Throughout history, certain weapons have risen beyond the status of simple tools of war to become true icons—instantly recognizable symbols of the people who wielded them. In the realm of edged weapons, knives such as the Fairbairn-Sykes dagger, the Nepalese kukri, and the venerable Ka-Bar immediately come to mind. One less prominent, yet still highly
Firearms tactics have come a long way in the past few years. The increasing use of Simunitions, Airsoft, and other types of force-on-force training has done a lot to make gunfighting training more dynamic and realistic. It has also helped shooters understand skill sets that are often hard to appreciate in sterile, square-range training—particularly skills like weapon retention.
Any time you use a hand-held weapon, the grip you take on that weapon is a major determining factor in how effectively you can use it. If you can’t hold a weapon well, you have little hope of employing it well. Over the years, much has been written about knife fighting grips and their significance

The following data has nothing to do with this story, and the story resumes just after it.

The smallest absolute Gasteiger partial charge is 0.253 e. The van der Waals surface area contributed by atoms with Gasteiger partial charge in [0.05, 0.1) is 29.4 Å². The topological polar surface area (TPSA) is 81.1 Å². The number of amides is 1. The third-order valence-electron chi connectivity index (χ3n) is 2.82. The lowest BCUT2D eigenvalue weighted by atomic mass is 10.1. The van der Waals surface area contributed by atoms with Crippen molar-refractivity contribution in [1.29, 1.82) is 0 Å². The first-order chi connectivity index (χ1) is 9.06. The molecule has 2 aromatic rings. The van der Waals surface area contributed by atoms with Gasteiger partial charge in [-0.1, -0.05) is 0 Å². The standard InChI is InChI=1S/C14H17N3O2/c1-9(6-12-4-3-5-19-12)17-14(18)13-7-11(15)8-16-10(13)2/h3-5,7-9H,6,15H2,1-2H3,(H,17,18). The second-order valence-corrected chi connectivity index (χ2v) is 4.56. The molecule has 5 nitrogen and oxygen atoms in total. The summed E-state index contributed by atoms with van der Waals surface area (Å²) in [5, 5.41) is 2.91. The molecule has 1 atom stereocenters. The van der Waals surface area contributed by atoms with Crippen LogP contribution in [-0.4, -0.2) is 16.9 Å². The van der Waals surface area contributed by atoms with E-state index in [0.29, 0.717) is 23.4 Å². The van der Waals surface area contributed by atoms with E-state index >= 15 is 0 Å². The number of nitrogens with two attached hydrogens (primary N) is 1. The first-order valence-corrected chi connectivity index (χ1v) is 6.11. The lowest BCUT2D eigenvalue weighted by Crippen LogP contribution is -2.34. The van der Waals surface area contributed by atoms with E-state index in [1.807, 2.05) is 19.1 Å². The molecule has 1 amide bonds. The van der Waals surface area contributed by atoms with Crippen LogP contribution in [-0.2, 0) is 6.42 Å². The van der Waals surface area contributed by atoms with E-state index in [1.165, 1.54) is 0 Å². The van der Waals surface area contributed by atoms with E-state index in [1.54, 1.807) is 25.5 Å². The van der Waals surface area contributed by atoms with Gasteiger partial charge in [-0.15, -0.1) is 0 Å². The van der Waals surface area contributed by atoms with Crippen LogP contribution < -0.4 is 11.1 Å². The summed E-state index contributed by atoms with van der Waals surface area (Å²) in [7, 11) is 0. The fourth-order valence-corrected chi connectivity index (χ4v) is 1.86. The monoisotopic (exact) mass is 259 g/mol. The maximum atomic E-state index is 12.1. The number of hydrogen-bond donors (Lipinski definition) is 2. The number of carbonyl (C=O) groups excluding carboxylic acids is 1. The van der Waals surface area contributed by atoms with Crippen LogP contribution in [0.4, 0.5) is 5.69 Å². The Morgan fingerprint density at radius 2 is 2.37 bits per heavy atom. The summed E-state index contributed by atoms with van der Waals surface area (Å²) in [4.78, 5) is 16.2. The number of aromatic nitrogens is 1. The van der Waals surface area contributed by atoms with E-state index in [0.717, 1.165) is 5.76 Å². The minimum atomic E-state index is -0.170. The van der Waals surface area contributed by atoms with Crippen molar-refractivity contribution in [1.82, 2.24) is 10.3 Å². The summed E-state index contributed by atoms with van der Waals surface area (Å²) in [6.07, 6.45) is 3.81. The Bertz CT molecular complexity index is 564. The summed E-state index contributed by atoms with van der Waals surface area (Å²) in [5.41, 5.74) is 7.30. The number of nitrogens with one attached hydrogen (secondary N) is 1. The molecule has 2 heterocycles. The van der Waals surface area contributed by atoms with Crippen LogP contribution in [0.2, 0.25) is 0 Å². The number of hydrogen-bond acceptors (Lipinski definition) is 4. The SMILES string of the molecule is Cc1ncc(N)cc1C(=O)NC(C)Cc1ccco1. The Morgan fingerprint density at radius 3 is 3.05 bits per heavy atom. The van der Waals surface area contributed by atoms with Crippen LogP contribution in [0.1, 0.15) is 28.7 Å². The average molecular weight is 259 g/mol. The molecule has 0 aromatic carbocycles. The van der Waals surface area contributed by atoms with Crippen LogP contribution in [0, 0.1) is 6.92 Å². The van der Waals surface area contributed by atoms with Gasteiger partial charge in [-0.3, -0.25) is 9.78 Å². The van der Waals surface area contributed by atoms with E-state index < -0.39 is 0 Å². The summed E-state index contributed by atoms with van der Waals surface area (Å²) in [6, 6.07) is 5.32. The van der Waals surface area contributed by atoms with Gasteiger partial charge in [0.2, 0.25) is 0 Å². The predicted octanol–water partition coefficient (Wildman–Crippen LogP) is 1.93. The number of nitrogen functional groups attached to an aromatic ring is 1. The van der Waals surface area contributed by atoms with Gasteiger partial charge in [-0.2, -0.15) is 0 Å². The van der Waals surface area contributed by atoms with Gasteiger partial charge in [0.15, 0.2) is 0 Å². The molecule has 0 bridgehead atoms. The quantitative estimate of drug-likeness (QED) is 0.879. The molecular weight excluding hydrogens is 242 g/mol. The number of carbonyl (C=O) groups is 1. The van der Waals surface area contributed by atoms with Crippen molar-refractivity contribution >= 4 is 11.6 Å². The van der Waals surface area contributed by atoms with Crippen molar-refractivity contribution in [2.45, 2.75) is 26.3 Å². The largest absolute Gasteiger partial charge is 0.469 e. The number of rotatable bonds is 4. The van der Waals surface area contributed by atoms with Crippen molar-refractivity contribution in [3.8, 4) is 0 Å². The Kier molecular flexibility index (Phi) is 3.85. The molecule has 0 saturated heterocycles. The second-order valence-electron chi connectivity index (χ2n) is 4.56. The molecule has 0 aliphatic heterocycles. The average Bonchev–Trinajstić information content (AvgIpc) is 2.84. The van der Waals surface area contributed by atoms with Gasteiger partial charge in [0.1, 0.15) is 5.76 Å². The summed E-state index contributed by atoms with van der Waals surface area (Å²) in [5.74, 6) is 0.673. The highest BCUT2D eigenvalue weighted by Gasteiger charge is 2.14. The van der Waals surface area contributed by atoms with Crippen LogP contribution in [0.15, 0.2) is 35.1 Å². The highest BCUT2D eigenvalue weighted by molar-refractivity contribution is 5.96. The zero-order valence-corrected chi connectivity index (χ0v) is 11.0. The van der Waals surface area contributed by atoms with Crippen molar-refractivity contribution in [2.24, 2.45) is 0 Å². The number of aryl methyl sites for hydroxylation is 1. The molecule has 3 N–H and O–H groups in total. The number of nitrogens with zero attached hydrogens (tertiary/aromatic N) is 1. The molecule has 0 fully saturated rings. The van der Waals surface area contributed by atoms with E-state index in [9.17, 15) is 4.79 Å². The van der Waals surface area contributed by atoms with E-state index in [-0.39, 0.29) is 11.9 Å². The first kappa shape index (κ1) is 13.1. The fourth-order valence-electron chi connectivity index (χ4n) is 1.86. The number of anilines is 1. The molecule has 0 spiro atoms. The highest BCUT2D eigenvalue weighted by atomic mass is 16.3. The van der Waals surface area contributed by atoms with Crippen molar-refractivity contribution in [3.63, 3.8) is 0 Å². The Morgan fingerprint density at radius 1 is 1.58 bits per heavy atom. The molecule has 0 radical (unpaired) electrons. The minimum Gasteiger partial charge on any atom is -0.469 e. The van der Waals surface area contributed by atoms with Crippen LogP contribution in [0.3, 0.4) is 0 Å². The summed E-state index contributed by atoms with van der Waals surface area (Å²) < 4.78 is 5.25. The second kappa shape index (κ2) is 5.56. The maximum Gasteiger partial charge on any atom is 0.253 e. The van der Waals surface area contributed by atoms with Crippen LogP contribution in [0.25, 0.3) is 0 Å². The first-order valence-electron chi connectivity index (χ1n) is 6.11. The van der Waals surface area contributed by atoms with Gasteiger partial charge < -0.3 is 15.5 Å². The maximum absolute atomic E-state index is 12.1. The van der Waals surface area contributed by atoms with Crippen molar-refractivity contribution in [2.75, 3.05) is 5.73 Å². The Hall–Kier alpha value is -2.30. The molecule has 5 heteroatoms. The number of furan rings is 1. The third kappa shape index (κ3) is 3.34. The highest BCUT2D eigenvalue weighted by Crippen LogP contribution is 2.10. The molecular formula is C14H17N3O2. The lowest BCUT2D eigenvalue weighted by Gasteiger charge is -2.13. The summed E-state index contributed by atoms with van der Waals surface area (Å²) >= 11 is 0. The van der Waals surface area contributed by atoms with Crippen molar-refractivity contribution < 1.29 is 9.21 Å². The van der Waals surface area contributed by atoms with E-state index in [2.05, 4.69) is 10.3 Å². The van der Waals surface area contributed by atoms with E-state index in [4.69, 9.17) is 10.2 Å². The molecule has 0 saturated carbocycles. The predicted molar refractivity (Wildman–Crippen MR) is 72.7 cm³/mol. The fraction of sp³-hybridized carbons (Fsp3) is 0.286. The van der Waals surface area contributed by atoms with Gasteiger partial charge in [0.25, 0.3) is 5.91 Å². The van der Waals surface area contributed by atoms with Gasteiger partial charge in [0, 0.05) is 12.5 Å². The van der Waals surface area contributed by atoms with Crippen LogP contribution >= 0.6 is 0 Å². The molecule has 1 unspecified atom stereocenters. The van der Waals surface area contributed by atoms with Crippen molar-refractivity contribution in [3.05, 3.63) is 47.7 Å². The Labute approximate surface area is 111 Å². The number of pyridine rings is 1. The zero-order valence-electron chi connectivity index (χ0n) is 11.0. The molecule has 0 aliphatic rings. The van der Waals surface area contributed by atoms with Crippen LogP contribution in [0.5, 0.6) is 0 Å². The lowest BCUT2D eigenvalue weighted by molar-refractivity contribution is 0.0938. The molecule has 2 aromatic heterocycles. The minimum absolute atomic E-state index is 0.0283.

“Stopping power” is a term that’s familiar to all shooters, particularly those who own and carry guns on duty or for personal defense. In simple terms, it means the likelihood of a particular caliber or round to incapacitate an opponent when he’s struck with it. It also relates to the probability of shutting down an